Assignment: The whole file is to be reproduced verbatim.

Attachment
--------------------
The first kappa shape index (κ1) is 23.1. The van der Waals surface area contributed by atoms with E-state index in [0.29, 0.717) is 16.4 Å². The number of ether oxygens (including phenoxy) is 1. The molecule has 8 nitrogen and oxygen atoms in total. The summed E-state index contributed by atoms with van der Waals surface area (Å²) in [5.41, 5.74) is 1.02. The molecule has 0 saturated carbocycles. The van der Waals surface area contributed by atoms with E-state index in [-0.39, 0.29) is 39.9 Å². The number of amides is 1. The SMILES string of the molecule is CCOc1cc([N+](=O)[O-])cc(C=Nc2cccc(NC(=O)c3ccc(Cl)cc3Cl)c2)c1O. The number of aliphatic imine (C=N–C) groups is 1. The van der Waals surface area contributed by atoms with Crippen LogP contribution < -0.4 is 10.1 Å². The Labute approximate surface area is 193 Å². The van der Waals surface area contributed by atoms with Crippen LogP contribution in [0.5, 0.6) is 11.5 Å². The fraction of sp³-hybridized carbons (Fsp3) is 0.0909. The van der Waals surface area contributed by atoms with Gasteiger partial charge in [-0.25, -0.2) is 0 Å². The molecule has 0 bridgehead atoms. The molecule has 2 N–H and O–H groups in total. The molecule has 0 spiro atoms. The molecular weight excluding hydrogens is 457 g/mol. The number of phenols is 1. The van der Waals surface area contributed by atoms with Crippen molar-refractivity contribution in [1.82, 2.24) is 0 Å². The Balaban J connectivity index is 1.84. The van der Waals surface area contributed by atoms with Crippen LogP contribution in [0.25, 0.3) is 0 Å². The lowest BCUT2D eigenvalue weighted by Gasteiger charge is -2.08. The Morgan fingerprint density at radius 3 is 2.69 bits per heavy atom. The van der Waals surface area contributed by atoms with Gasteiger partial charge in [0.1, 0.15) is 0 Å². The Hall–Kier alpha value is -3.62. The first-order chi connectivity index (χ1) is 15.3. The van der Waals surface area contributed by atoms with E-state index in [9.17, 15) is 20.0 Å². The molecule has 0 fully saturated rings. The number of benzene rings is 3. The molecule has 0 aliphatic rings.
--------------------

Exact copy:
The first kappa shape index (κ1) is 23.1. The van der Waals surface area contributed by atoms with E-state index in [0.29, 0.717) is 16.4 Å². The number of ether oxygens (including phenoxy) is 1. The molecule has 8 nitrogen and oxygen atoms in total. The summed E-state index contributed by atoms with van der Waals surface area (Å²) in [5.41, 5.74) is 1.02. The molecule has 0 saturated carbocycles. The van der Waals surface area contributed by atoms with E-state index in [-0.39, 0.29) is 39.9 Å². The number of amides is 1. The SMILES string of the molecule is CCOc1cc([N+](=O)[O-])cc(C=Nc2cccc(NC(=O)c3ccc(Cl)cc3Cl)c2)c1O. The number of aliphatic imine (C=N–C) groups is 1. The van der Waals surface area contributed by atoms with Crippen LogP contribution < -0.4 is 10.1 Å². The Labute approximate surface area is 193 Å². The van der Waals surface area contributed by atoms with Crippen LogP contribution in [0.5, 0.6) is 11.5 Å². The fraction of sp³-hybridized carbons (Fsp3) is 0.0909. The van der Waals surface area contributed by atoms with Gasteiger partial charge in [-0.25, -0.2) is 0 Å². The molecule has 0 bridgehead atoms. The molecule has 2 N–H and O–H groups in total. The molecule has 0 spiro atoms. The molecular weight excluding hydrogens is 457 g/mol. The number of phenols is 1. The van der Waals surface area contributed by atoms with Crippen molar-refractivity contribution in [1.82, 2.24) is 0 Å². The Balaban J connectivity index is 1.84. The van der Waals surface area contributed by atoms with Crippen LogP contribution in [0.25, 0.3) is 0 Å². The lowest BCUT2D eigenvalue weighted by Gasteiger charge is -2.08. The Morgan fingerprint density at radius 3 is 2.69 bits per heavy atom. The van der Waals surface area contributed by atoms with Gasteiger partial charge in [0.1, 0.15) is 0 Å². The Hall–Kier alpha value is -3.62. The first-order chi connectivity index (χ1) is 15.3. The van der Waals surface area contributed by atoms with E-state index in [9.17, 15) is 20.0 Å². The molecule has 0 fully saturated rings. The number of benzene rings is 3. The molecule has 0 aliphatic rings.